OpenWorld 2017: Docker 101 for Oracle DBAs

My team is looking at changing the way we manage Oracle.  First, we are looking at migrating off of Exadata and onto a different architecture.  But more fundamentally, we are questioning how we deliver database services and how we can drive innovation within the company by changing our processes and/or technologies.

Docker has come up as one such technology.  We have a lot of developers moving toward microcservice architectures and they need a good way to quickly spin up databases for development.  We also need to better standardize our processes across data platforms and improve our ability to scale environments based on a number of factors.  Adeesh Fulay did a great job of showing the state of containers as it pertains to the Oracle database.  The short is that Oracle and LXC are very mature, while Docker is quickly closing.  I am still very interested in seeing how we can leverage Docker containers and orchestration to improve our efficiency with Oracle as well as our other platforms.  My notes are:

Why Containers?

  • Comparison to Shipping Goods
  • Intermodal Shipping Contianer
  • Issue similar with IT
    • App with list of steps to deploy
    • Prone to mistakes
    • Need to solve dependency challenges
    • Also need to make good on promise of virtualization to provide mobility
  • Docker
    • Developer: Build once, Run anywhere
    • Operator: Configure once, Run Anything

Linux Container Overview

  • VM contains app and: Guest OS, libraries, etc.
  • Containers: No OS or Hypervisor
    • Own network interface
    • file system
    • Isolation (security) – linux kernel’s namespaces
    • Isolation(resource usage) – linux kernel’s cgroups
  • Why
    • OS-Based Lightweight Virtualization technology
    • Content & Resource Isolation
    • Better Performance
    • Better Efficiency and smaller footprint
    • Build, Ship, Deploy anywhere
    • Separation of Duties
  • Types
    • Application Containers
      • Docker
        • Requires application to be repackaged and reconfigured to work with Docker image format
      • One container, one app (primary app)
      • patch by replacing containers
      • good for modern applications
    • System Containers
      • Each container runs an entire service stack
      • LXC, OpenVZ, Solaris Zones
        • No need to reconfigure applications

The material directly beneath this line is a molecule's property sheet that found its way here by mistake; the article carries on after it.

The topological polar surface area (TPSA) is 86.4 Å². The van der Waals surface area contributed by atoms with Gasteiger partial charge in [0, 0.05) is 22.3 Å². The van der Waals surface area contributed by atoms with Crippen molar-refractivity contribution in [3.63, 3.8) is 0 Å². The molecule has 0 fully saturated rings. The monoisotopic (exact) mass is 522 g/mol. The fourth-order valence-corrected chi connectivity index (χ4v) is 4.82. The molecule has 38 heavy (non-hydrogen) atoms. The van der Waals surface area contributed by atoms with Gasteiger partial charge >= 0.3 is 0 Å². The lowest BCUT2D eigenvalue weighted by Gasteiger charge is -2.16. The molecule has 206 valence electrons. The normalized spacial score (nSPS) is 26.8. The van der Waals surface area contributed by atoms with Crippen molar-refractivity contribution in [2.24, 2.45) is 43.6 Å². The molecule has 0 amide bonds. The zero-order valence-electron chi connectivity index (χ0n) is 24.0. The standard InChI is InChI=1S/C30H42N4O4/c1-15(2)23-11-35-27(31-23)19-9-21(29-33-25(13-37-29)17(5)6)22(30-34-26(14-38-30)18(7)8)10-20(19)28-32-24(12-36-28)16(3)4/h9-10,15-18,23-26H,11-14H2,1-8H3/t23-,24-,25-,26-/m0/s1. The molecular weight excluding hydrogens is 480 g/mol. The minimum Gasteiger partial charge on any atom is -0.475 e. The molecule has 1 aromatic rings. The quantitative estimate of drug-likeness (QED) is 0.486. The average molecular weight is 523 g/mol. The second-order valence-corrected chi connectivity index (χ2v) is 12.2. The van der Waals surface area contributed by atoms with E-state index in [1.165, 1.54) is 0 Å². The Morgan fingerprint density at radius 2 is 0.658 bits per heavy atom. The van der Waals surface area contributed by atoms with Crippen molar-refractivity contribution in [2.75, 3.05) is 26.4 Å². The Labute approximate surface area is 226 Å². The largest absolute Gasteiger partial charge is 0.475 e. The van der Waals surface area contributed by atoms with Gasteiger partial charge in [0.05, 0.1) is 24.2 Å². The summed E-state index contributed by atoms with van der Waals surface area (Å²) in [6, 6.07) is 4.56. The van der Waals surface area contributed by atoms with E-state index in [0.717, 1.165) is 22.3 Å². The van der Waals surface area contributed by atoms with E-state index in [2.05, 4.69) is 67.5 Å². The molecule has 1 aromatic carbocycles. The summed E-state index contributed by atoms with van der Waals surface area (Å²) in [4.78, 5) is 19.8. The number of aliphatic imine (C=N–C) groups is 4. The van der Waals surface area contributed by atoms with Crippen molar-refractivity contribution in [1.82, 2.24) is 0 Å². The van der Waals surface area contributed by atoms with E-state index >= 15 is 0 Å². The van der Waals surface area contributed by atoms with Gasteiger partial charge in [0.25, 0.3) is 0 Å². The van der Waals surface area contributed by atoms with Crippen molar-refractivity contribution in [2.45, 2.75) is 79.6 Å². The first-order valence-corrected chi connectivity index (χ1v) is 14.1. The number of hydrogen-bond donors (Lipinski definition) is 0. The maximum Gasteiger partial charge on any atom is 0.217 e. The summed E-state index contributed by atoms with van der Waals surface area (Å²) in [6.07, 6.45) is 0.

• Patch in place
      • good for legacy apps
    • Oracle and Docker
    • No RAC on Docker
    • LXC Support http://ww.oracle.com/technetwork/database

Look Under the Hood

  • LXC is more mature with Oracle
  • Docker Host
    • daemon/engine – manages networking, images, containers, (data) volumes, plugins, orchestration, etc.
    • images
    • Dockerfile
      • Instructions for turning base image into a new docker image
    • containers
      • Like a directory. It is created from an image, and contains everything required to run an app.  Containers like VMs have state and are portable.
      • Containerd: Simple daemon that uses run times to manage
    • Volumes
      • Supports local or shared/distributed
      • Choose between mobility & performance
      • Docker outsourced issue of storage to other vendors
    • Networking
      • Types:
        • None: no external network
        • Host: shard host n/w stack
        • Bridge: NATing, exposing ports, poor performce
        • macvlan: uses host subnet, VLAN, swarm mode
        • Overlay: multi-host VXLAN, swarm mode
        • 3rd Party: OpenvSwitch, Weave, etc..
    • Orchestration
      • kubernetes
      • Mesos
      • Docker Swarm
      • Rancher
      • Nomad
      • ROBIN
  • Docker client
    • docker build
    • docker pull
    • docker run
  • Registry – Public or Private contains pre-build images

Getting Hands Dirty

Containerized Databases

Oracle late to the party but quickly catching up.  Has joined CNCF.  Working with kubernetes.  Using in Oracle cloud.

Advantages

  • Advantages of VMs without the performance penalty

 

 

 

 

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